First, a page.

Brendan McAllister, former victims commissioner, later deacon, dies suddenly
Brendan McAllister, one of the north’s most respected civil society figures, has died suddenly.
A long time mediation expert, ordained earlier this year as a Catholic Church deacon, Mr McAllister was remembered as a man of insight, wisdom and sensitivity.
The Newry man, who was attached to Kilbroney Parish in Rostrevor following his January ordination, died yesterday morning.
While some medical issues had surfaced in recent weeks following medical examinations after a fall from his electric bike, the sudden death from natural causes of the 66-year-old came as a shock to family and friends.
“I am absolutely devastated,” said fellow deacon and close friend, barrister Brett Lockhart. “I cannot believe it.”
A trained social worker, he spent his early working as a probation officer, including two years attached to Maghaberry Prison. Mr McAllister then had a long career as a mediation expert both at home and internationally.
In 1992, he was appointed director of Mediation Northern Ireland and spent the next 16 years working on many complex and difficult cases, many related to the conflict.
He served for four years as Commissioner for Victims and Survivors from 2008 to 2012 before spending time carrying out work for international bodies, including the European Union and the United Nations.
In 2019, he was appointed as interim advocate for victims of sexual abuse, a position he held until October 2020.
His appointment caused some controversy as it coincided with his training to become a deacon and the term also included an unintentional data breach of the names of hundreds of victims of abuse.
Commentator Tom Kelly described his friend of many years as “probably the most reflective, sensitive and considered person I have ever met in my life”.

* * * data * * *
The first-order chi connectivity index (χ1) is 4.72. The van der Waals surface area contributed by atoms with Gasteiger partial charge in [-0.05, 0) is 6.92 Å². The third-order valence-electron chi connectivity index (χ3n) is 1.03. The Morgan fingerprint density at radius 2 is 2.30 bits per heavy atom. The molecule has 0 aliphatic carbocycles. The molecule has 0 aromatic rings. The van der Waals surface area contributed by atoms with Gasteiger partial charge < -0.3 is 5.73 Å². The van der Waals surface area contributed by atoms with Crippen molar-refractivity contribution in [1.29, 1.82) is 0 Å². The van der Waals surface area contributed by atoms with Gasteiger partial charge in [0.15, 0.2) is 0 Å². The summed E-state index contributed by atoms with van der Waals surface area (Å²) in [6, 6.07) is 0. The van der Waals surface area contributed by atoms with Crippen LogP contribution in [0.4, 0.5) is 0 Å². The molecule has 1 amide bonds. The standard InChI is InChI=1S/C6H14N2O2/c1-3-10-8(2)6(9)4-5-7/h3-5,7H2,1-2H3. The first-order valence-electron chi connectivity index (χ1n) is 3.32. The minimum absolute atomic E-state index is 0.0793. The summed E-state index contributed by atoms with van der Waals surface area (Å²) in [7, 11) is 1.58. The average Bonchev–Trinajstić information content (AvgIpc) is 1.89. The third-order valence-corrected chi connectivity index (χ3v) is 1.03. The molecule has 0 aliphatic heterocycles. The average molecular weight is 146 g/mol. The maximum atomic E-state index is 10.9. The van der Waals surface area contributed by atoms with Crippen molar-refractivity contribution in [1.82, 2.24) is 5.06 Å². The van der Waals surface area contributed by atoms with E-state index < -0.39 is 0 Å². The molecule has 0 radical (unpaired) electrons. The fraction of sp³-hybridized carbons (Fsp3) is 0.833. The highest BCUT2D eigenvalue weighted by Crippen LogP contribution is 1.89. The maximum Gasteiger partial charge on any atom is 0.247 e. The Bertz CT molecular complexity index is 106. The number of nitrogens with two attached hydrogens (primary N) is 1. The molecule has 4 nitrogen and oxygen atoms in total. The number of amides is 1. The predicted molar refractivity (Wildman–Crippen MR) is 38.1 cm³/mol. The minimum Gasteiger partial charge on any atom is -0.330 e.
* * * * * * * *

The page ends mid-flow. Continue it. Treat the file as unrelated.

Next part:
“Everything he did was 100%. He was fantastic at mediation. His life was all about service.”
Mr Lockhart, following his own ordination as a deacon in 2018, was among the first since the Catholic Church re-introduced the post under Vatican 2, acted as a mentor as his friend was training.
“I am distraught to hear of the sudden passing of my friend and colleague Brendan,” said Mr Lockhart.
"He was a tremendous addition to the diaconate and brought the wisdom and insight of his former professional life into his ministry as a deacon.
“He had so much to offer the people of Dromore Diocese and his loss will be felt keenly by those who knew him and were enriched by his friendship.”
Mr McAllister, a Queen’s University graduate and Abbey CBS pupil, said at the time of his ordination he had a calling to the priesthood in his teenage years. But he met Elizabeth McGrath and his life path changed.
"But a sense of calling never left me....it as not easy to take the first steps; I was embarrassed and awkward, but this latest calling was steady and strong and I had to respond if I was to stay true to myself," he said.